Conversations about pregnancy and motherhood are often had with the benefit of hindsight. If many of us responded truthfully and free of the fear of being judged we might admit that sometimes our experience wasn’t perfect, and this is particularly true when discussing traumatic births and premature children.
Here Rachel tells us about her experience of our Pregnancy to Three services and makes the case for how honesty can heal.
We went in for our normal scan at 20 weeks and we were told my daughter was really small, and that we would have to have a scan every few weeks to see how she was growing.
They were trying to work out whether there were complications with the placenta, or whether our baby was just going to be small.
Scans should be this happy thing during pregnancy, but I would feel deflated.
I was frightened and checking everything I could. It seemed like every scan where I met a professional something was going wrong, and I didn’t feel like I was in control; like I was at their mercy.
It was really scary and worrying and went far beyond normal pregnancy anxiety. With all the interventions I had to have with professionals, I didn’t think I’d be bringing her home.
I didn’t prepare the house or do her room because I thought that she might not be there, and I thought that that would just hurt more.
In hindsight, that was probably the worst thing to do as when she was born it was a big shock.
At my 34-week scan, she was still small and they told me that if I felt like there was reduced movement before the next scan I should come back in.
That happened at 35 weeks, I woke up on a Sunday morning and she wasn’t moving – I knew something was wrong.
I went in, they put her on the monitor, and it was clear she was declining, so we had to have an emergency caesarean.
It’s not what you dream of when you become pregnant but I think I just wanted her safe.
The team at the hospital were very professional and it didn’t feel like an “emergency” c-section at all. It was very calm, but they warned me that the neonatal intensive care unit would be there to take her.
This sounds awful, but I think I was disassociated from the situation.
“Being a mother is glorious, but it’s also the hardest thing.”
When you have a small baby, you don’t get your moment where you have that bonding time with them on your chest. It’s clinical and you feel a bit like you’re just a body, so you have to disassociate yourself.
It’s not anyone’s fault – it’s just a very surreal experience and being present in that situation is very hard.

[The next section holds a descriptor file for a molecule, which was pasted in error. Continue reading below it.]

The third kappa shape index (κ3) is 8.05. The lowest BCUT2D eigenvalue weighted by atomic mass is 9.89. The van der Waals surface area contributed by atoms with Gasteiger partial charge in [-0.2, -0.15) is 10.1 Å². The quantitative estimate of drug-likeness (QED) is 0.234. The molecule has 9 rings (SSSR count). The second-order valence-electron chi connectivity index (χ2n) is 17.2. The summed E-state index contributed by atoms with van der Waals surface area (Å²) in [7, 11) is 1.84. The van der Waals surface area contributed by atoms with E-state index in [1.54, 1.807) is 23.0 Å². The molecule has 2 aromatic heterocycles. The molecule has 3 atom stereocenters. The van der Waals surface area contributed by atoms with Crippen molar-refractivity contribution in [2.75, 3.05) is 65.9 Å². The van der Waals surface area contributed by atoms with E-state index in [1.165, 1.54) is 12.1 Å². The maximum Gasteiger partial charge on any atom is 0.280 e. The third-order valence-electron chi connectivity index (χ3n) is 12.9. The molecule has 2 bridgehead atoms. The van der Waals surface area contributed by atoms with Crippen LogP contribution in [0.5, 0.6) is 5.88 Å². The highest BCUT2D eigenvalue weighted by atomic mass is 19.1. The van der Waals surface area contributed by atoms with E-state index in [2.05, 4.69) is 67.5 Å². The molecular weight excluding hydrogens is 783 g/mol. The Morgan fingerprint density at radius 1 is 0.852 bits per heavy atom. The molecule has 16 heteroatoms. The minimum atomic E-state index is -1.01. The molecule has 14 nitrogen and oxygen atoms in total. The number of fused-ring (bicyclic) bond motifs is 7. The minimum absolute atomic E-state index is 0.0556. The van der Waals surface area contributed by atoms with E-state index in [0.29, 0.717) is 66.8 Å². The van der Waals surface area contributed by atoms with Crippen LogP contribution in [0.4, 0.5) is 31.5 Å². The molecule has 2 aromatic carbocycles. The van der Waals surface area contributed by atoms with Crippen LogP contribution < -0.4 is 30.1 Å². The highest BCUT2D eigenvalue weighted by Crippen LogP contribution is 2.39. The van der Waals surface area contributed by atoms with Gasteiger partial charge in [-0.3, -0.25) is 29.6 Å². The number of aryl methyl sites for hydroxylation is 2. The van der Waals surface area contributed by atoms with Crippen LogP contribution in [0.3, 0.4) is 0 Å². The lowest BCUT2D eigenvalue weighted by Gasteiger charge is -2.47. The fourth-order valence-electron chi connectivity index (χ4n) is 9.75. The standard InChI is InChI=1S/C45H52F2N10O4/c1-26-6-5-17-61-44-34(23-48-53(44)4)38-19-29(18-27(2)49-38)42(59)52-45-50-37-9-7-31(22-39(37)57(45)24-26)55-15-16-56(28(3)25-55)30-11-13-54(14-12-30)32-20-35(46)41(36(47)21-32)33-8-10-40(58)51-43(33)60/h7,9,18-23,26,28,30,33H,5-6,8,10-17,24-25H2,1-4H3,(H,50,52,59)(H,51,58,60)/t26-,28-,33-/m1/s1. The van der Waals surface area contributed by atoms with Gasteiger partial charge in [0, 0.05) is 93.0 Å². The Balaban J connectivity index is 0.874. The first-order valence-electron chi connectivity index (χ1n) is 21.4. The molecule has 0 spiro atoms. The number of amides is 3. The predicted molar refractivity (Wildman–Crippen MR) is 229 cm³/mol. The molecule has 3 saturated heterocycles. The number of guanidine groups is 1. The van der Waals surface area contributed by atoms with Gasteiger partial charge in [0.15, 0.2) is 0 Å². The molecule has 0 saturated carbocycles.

However, when she was born, she was in a better state than everyone was expecting. Nobody told me to expect the worst, but I was, and I didn’t look at what was going on in case they had to resuscitate her.
She was three pounds, but the whole room was in shock at how well she was.
They took her off to check her as they’d said, but then they brought her back to me in the room and my husband got the chance to hold her.
I was glad about that as my husband wasn’t allowed to stay in the transitional care unit with us later.
I felt very lonely once I came out of the unit and she wasn’t very well as she struggled feeding.
Her stomach was so small; she was constantly hungry but wouldn’t ask for food because it was difficult to feed.
It contributed to feeling like I didn’t know what I was doing… I’d been handed this three-pound baby and you can’t talk to anyone about it because I didn’t know anyone else in the same situation.
I remember thinking “you should feel happy because she is fine”.
It’s not like she was still in the intensive care unit, and I’d been told she wasn’t going to survive… but now I know that I was traumatised, and that can cause a lot of guilt.
I became nervous that I wasn’t doing everything right and not parenting like I should be.
Even so, I knew I needed to go out, so I pushed myself to visit a lot of baby groups, even though I felt so nervous.
But everyone would be there just saying they’re having a great time and that’s not what I needed. I thought if I told them how I was feeling they’d say “oh my gosh, she’s awful”.
I think it was the neonatal unit that suggested I contact Family Action… and I feel like it’s a shame that we didn’t find them earlier.
“I think it was the neonatal unit that suggested I contact Family Action… and I feel like it’s a shame that we didn’t find them earlier.”
When I came to this group all the mums who attended felt able to open up and talk about how hard it can be to be a parent and mother.
We were just sobbing, and you could tell nobody had ever shared their fears.
But it’s so important that more people say that so that more of us can feel like we can process how we’ve felt.
I was speaking to one of the workers here and they told me that, initially, the mums will say “everything is amazing”, but that they know when people have made progress when they open up and say how hard it is.
Because being a mother is glorious, but it’s also the hardest thing.
If you or someone you know requires emotional and wellbeing support during or after pregnancy, then take a look at what our Perinatal Support Services can offer.